Eating for Weight Management
Some changes that accompany age are linked to hormonal loss, while others appear to be linked to other natural processes of aging. Though medical science continues to study the causes and effects of the changes women experience in middle age, some facts remain clear and indisputable:
As women age, they tend to lose muscle tissue and gain fat tissue.
As women age, their metabolism slows down.
As women age, their body fat is redistributed to their abdomen and midsection, unless they take estrogen replacement therapy, which helps maintain the traditional female fat distribution; in other words, keeping you looking pear shaped instead of apple shaped.
These facts don't mean that women are doomed to become fat and dumpy in middle age. However, as you consider how to construct a healthy diet for your midlife transition, you need to keep these realities in mind.
The Facts about Midlife Weight
Gain As your metabolism slows, you burn fewer calories; as your percentage of muscle tissue decreases and fat tissue increases, your body consumes fewer calories. These facts together mean that, all other things remaining equal, if you continue to consume the same number of calories through perimenopause and menopause that you consumed when you were premenopausal, you can expect to gain weight.
In one study conducted by the University of Pittsburgh, women gained an average of 2 kilograms (about 4.4 pounds) over three years of their menopausal transition. By eight years after menopause, the women gained an average of 5.5 kilograms (a little over 12 pounds). Though all women won't gain this much weight during menopause, many will — and some will gain even more. Without question, exercise is a must for controlling midlife weight gain (see Chapter 17). But eating a healthy, well-balanced diet is your other weapon to fight off this potentially deadly problem.
To calculate how many calories you burn every day, multiply your weight by fifteen (if you're moderately active) or thirteen (if you get little exercise). The answer represents the approximate number of calories you burn during an average day.
Don't misunderstand the message here; a slight weight gain at midlife isn't necessarily a health risk. Women's bodies change during their transition, and the addition of one or two pounds is an expected part of that change. But overweight and obesity — as determined by a body mass index (BMI) of 25 or higher — are conditions associated with all sorts of health risks for men and women alike, including high cholesterol, high blood pressure, coronary heart disease, stroke, diabetes, osteoarthritis, and some cancers. The heavier you are, the harder you must work to move, and the less you feel like exercising. Being overweight can make you feel lethargic, depressed, and powerless — feelings no woman needs during her transition through menopause. There is some truth to the ironic observation that “the more you exercise, the more you feel like exercising; the less you exercise, the less you feel like exercising.”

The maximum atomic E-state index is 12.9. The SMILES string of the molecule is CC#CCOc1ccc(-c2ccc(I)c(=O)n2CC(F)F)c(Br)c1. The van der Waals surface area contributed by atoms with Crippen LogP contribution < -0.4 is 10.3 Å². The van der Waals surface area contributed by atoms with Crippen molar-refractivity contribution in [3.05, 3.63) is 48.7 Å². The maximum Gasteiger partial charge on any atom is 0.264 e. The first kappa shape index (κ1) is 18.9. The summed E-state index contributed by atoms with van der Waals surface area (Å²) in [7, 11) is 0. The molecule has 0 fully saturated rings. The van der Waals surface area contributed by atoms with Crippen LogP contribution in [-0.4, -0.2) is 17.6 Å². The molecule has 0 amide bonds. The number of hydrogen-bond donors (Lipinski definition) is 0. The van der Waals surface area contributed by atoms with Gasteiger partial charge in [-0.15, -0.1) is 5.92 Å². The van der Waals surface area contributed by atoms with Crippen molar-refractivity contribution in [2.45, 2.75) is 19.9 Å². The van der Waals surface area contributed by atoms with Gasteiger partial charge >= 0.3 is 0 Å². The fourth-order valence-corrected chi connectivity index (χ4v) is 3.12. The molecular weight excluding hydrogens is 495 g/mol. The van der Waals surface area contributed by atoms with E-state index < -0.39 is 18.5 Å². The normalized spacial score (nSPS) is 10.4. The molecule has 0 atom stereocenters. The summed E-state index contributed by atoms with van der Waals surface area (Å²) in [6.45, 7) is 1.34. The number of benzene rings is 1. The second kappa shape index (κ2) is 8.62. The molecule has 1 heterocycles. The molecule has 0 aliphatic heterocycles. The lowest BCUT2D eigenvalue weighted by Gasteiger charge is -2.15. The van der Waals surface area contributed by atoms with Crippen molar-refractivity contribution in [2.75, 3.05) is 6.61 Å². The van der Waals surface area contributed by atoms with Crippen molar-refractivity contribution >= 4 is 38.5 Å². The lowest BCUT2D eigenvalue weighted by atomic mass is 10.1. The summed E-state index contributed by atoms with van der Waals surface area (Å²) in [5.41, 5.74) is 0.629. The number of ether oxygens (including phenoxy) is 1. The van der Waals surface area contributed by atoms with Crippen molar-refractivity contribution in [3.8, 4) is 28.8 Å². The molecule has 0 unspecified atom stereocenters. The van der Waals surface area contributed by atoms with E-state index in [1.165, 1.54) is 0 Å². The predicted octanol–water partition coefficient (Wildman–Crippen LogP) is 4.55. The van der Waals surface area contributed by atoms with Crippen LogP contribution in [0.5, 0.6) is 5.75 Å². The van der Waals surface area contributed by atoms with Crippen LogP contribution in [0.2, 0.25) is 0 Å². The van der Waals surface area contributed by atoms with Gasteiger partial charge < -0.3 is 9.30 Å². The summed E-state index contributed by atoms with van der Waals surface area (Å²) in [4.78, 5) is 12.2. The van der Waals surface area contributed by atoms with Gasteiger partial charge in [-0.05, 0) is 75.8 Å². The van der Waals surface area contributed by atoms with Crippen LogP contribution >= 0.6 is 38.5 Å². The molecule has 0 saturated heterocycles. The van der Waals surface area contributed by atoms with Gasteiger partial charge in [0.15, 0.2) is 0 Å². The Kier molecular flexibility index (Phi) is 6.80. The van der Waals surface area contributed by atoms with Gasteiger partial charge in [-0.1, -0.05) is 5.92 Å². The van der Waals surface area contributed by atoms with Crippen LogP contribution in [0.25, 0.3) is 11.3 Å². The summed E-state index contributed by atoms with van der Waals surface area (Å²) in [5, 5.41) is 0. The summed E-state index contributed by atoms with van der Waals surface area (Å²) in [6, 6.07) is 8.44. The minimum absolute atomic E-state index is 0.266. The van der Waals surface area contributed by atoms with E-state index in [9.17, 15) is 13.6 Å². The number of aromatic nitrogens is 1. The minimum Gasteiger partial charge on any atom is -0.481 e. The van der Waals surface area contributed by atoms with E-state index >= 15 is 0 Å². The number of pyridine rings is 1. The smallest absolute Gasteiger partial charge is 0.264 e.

And the redistribution of body fat to your abdomen and midsection has dangerous implications. A large amount of abdominal fat is considered a high-risk factor for the development of diabetes and coronary heart disease.
Though slowing hormone production contributes to all of these (and many other) facts of life for most women over the age of forty, just beginning an HRT regimen without making any other adjustments is not going to solve all your problems. Make lifestyle changes — a healthy diet and ample exercise — part of any health management plan.
Temporary or Fad Diet Plans Aren't the Answer
Remember, when you read the word “diet” in this book, don't think about “the incredible all banana and cabbage weight-loss miracle” you read about on the Internet. Adopting and maintaining a healthy diet does not mean starving yourself or combining certain foods to magically block fat from being absorbed into your system. Long-term weight loss requires that you change your eating habits for good — not just until you drop that extra five or ten pounds. A healthy diet for long-term weight loss involves common sense: lowering your fat intake, lowering your simple sugar intake, and decreasing your portion size. In general, you must eliminate 3,500 calories from your system in order to lose a single pound of body fat. By lowering your calorie intake and increasing the number of calories you burn through a regular exercise program, you will lose weight. Stick to this program as a lifestyle change, and you will maintain a healthy weight.
When you find yourself turning to food for the wrong reasons — to alleviate loneliness, boredom, fatigue, and so on — stop and think of something that will really help. Call a friend, take a short walk around the block, pick up a book, go to a movie, work in the garden, or write in a journal. Food won't solve any problem other than physical (not emotional or spiritual) hunger.